5 Reasons to Use Universal-Fit Mouse Skates Instead of Standard OEM-Fitted Mouse Feet

5 Reasons to Use Universal-Fit Mouse Skates Instead of Standard OEM-Fitted Mouse Feet

For a variety of reasons, we at SAPPHIRESKATES create mouse feet that are a one-size fits all solution. Regardless of whether you use our skates or not, it's worth considering a set of universal mouse skates.

The standard practice in this industry is to do a cutout that is designed to perfectly fit in the same way as the OEM stock skates. We are not necessarily saying that this practice is outdated or doesn't have merit, but that there's pros and cons for both methods.

For us, it would have been unfeasible to make custom shapes for every manufacturer. But as we went further in product development and testing, we realized that in many ways, it was simply better to use a universal design. Here are 5 of those reasons.


Let's be honest, most of us own multiple mice. I think I can name 5 just off the top of my head: Finalmouse Ultralight 2, Zowie S2 Divina, Logitech G Pro Superlight, and G-Wolves Skoll. If you're anything like me, you've probably experimented with many different types of mouse feet combined with different mice. This point mainly applies to non-PTFE skates, because every time you re-place them, they get chalked).

Using the same set of universal mouse feet lets you take the same glide with you when you switch mice. The mouse feet combined with the mousepad is actually a much greater determining factor of friction than the mouse itself. There are times when you want to switch mice for a variety of reasons, but don't want a long adjustment period. Universal skates give you a bit more flexibility to accomplish this.


There are actually benefits to using skates with smaller surface area compared to larger skates. I should first point out, that the main drawback is adequate support for the mouse (prevent flexing, and prevent the skates from "digging" if enough force is applied). The thing is, mice are getting lighter and lighter. A lower surface area does not necessarily mean lower friction. With friction, there are so many interactions that conclusions must be drawn experimentally.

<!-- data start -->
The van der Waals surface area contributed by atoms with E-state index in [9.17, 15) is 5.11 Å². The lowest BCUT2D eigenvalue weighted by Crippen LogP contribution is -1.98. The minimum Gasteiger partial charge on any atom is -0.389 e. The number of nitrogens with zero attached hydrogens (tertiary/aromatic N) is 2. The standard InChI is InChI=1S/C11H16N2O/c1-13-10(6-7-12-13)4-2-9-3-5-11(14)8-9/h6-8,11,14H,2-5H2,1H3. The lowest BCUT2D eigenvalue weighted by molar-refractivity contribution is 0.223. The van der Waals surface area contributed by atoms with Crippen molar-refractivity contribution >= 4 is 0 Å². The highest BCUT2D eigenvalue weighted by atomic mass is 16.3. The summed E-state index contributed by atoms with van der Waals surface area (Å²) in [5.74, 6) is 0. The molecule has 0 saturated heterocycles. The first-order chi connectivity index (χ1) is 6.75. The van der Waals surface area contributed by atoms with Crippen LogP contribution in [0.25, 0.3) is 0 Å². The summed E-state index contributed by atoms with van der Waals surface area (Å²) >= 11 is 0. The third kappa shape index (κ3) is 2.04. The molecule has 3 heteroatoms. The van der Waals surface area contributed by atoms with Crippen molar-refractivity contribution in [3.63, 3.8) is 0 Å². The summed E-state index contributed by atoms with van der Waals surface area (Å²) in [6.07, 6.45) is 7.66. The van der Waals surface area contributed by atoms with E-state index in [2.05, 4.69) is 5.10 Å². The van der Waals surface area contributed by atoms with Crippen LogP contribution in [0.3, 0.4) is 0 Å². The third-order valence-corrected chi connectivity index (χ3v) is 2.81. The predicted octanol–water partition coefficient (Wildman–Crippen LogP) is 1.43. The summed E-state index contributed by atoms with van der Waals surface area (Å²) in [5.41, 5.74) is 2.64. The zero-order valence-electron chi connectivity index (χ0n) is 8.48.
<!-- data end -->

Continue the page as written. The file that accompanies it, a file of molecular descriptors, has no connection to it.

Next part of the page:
However, lower surface area does limit the amount of impedance: dust, debris, and anything that can get in the way of the glide between the mouse feet and mouse pad. Any sort of contamination has a massive impact on friction.


Depending on the mouse, using OEM-fitted skates versus universal can have big savings in grams. The weight reduction can be even greater if comparing glass OEM-fitted mouse feet to universal mouse feet.

Even a set of PTFE skates can weigh over a gram, when you include the adhesive.


In reality, you are never going to have perfect mousing conditions since friction occurs at a microscopic level. However, OEM-fitted skates are more sensitive to requiring ideal conditions to work well due to their larger size. 

Imagine a typical 4-legged chair on surface with a few small rocks on it. If you place the chair randomly, much of the time, it won't touch the rocks at all. Compare that to a stool that is completely flat at the bottom: you would more than likely make contact with the rocks.


Some gamers may find that the mouse adheres to the surface a bit better with universal mouse skates compared to OEM-fitted ones. If you think about the chair analogy again, those impediments on the surface can cause tilt which makes the mouse feel uneven.

A 4-point object has a greater ability to have all 4 feet touching compared to a 5-point one, and so on.